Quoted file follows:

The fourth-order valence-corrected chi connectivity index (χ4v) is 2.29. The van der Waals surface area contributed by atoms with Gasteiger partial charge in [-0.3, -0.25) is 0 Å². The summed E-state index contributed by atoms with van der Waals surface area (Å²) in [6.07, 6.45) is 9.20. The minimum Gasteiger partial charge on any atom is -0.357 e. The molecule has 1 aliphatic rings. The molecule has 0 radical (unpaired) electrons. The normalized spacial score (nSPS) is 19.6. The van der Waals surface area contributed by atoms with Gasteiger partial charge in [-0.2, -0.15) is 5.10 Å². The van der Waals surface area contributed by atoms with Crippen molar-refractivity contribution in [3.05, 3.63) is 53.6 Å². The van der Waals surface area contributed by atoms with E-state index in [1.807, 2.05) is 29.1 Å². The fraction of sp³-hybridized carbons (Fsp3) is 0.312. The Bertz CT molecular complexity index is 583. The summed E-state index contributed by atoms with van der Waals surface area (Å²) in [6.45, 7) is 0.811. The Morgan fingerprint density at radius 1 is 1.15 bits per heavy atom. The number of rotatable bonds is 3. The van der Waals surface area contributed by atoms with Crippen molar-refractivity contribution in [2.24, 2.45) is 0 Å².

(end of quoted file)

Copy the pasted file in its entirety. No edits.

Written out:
The fourth-order valence-corrected chi connectivity index (χ4v) is 2.29. The van der Waals surface area contributed by atoms with Gasteiger partial charge in [-0.3, -0.25) is 0 Å². The summed E-state index contributed by atoms with van der Waals surface area (Å²) in [6.07, 6.45) is 9.20. The minimum Gasteiger partial charge on any atom is -0.357 e. The molecule has 1 aliphatic rings. The molecule has 0 radical (unpaired) electrons. The normalized spacial score (nSPS) is 19.6. The van der Waals surface area contributed by atoms with Gasteiger partial charge in [-0.2, -0.15) is 5.10 Å². The van der Waals surface area contributed by atoms with Crippen molar-refractivity contribution in [3.05, 3.63) is 53.6 Å². The van der Waals surface area contributed by atoms with E-state index in [1.807, 2.05) is 29.1 Å². The fraction of sp³-hybridized carbons (Fsp3) is 0.312. The Bertz CT molecular complexity index is 583. The summed E-state index contributed by atoms with van der Waals surface area (Å²) in [6.45, 7) is 0.811. The Morgan fingerprint density at radius 1 is 1.15 bits per heavy atom. The number of rotatable bonds is 3. The van der Waals surface area contributed by atoms with Crippen molar-refractivity contribution in [2.24, 2.45) is 0 Å².